Many times the left has denied that GW is the current religion of the left, but even Lindzen recognizes this fact. Lindzen also offers up this scary observation from an official U.S. government source:

“The Arctic Ocean is warming up, icebergs are growing scarcer and in some places the seals are finding the water too hot. Reports all point to a radical change in climate conditions and hitherto unheard-of temperatures in the Arctic zone. Expeditions report that scarcely any ice has been met with as far north as 81 degrees 29 minutes. Great masses of ice have been replaced by moraines of earth and stones, while at many points well known glaciers have entirely disappeared.”

Source? The U.S. Weather Bureau. In 1922.

Then he concludes:

“Perhaps we should stop accepting the term, ‘skeptic.’ Skepticism implies doubts about a plausible proposition. Current global warming alarm hardly represents a plausible proposition. Twenty years of repetition and escalation of claims does not make it more plausible. Quite the contrary, the failure to improve the case over 20 years makes the case even less plausible as does the evidence from climategate and other instances of overt cheating.”

The main argument from the left is the levels of CO2; if their premise is false, then everything falls apart.

This false idea of GW goes hand in hand with the price and availability of fossil fuel. Obama is working in collusion with his EPA department to decrease oil production and drive up prices.

Posted by: GWS at February 26, 2012 1:09 PM
Comment #337238

“Do not leftist rightists blame everything on humanity the left?”

You guys are priceless.

Frank, how much of what you own is actually made in America?

Your computer? Your TV? Your stereo? How about your refrigerator, or even your phone?

Americans have gotten used to buying cheap products, even though they are of lesser quality.

How much stuff do you buy from Walmart? Did you know that they are probably the greatest purveyor of Chinese goods in America?

“As per Obama’s support of drilling domstic oil; he doesn’t and he won’t. Obama has cut drilling permits and has used the EPA to CREATE inflated oil prices. It is the GOAL of the socialist democratic party to create high energy prices and shortages in America.”

Yeah, that’ll get them re-elected.

You bitch about talking points, yet you can’t get away from using them yourself.

Rocky

Posted by: Rocky Marks at February 26, 2012 1:27 PM
Comment #337244


“if we have oil reserves in the ground,then why not drill.”

Billinflorida, you already have an answer for that and you aren’t interested in finding out if the answer you believe is all the truth, part of the truth, or none of the truth.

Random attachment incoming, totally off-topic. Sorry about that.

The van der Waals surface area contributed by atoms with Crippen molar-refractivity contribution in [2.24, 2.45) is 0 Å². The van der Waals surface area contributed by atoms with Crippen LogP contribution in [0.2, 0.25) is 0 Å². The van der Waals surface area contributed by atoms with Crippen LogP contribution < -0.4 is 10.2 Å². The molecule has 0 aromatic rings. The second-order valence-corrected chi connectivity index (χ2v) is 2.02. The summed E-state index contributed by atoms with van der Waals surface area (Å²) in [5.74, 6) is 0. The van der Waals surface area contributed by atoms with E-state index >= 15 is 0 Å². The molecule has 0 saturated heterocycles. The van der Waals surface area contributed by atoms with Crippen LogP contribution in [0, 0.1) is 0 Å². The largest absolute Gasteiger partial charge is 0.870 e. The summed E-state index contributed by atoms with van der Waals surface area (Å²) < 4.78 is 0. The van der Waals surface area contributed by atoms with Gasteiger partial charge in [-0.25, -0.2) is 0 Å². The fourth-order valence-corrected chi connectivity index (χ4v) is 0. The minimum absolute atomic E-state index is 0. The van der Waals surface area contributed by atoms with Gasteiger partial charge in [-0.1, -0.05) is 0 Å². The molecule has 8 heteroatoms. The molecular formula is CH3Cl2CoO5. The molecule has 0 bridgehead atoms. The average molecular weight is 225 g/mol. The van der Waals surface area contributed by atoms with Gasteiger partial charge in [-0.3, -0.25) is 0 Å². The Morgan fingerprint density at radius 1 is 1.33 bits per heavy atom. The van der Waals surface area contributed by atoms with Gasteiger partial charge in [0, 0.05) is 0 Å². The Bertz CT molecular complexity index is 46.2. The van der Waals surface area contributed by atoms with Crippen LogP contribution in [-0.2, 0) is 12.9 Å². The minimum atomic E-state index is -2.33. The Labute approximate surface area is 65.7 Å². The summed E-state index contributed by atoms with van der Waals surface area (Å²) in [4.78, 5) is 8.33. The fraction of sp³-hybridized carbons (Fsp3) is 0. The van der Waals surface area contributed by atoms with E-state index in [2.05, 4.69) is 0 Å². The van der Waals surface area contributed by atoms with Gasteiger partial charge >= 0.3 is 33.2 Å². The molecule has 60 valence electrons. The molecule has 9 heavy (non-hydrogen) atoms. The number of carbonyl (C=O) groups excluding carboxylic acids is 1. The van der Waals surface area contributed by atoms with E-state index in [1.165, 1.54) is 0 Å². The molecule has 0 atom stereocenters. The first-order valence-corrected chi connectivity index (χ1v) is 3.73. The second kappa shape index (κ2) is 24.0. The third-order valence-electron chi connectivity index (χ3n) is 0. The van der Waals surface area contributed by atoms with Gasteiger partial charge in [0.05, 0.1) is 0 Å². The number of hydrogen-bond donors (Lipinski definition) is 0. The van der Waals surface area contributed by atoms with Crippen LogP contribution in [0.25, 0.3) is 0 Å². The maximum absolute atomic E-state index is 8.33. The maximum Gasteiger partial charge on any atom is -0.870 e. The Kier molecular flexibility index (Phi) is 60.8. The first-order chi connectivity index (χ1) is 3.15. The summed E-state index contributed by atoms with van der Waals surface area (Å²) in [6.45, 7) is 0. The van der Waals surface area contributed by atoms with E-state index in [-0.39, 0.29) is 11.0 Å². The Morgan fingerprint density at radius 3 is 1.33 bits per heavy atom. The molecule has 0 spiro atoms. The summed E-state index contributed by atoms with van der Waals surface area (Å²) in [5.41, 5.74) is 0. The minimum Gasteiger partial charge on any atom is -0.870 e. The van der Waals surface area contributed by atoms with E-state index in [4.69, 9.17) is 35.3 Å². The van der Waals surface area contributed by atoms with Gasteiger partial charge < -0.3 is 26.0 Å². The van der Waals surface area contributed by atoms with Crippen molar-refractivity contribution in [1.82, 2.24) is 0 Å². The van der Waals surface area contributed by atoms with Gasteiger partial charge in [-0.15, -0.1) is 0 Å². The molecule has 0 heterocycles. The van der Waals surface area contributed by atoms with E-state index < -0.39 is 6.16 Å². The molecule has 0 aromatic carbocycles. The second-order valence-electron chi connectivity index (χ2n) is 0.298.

You do know that the oil companies are far more interested in obtaining oil leases at current prices than they are in actually drilling those leases at current prices, don’t you?

If we nationalized, socialized the oil industry in America, we could divide the week into cheap gas days and expensive gas days and to avoid running out of gas while in line on cheap gas days, some of us will have to buy on expensive gas days.

“Do not leftist blame everything on humanity?” You already know the answer to that as well. The answer to a question like that is obviously no, but that doesn’t prevent the right from believing otherwise.

Who do rightist blame everything on?

“Stephen Daugherty, you had your chance to support American workers…”

All American workers have had the opportunity to support one another and in the past, there have been times when we did that, in the past.

Now of days, according to the propaganda of the right, unions are a socialist evil and workers are spoiled and lazy. Except for conservative union workers and other conservative right to workers, of course.

And, let us not forget all those wondrously cheap foreign made products at Big Box Mart.

What will conservatives buy now that Tahoe’s are socialist built?

And to think, just a short while ago, every conservative in the country was defending Toyota.

Posted by: jlw at February 26, 2012 2:44 PM
Comment #337246

GWS,

Despite your attempt to deny the truth, global warming due to increased CO2 concentrations remains a threat to our economy and society. Dr. Lindzen is well known as member of the tiny community of climate skeptics with climatology training. Nevertheless, his skepticism is at a level far above that of most conservatives. Lindzen recognizes that anthropogenic CO2 has warmed the Earth and will continue to warm the Earth. However, Lindzen rejects the commonly accepted idea that positive feedback loops will reinforce the warming from higher CO2 levels. Instead, Lindzen believes that there is a negative feedback loop associated with increased CO2 concentrations. Namely, Lindzen thinks that a warmer tropical ocean will inhibit cirrus cloud formation, thereby cooling the climate. It’s an interesting idea, but unfortunately it’s wrong. It’s a good thing that there are people like Lindzen who challenge the consensus because nothing is incontrovertible in science, but that doesn’t mean we need to adopt Lindzen’s prescriptions for public policy.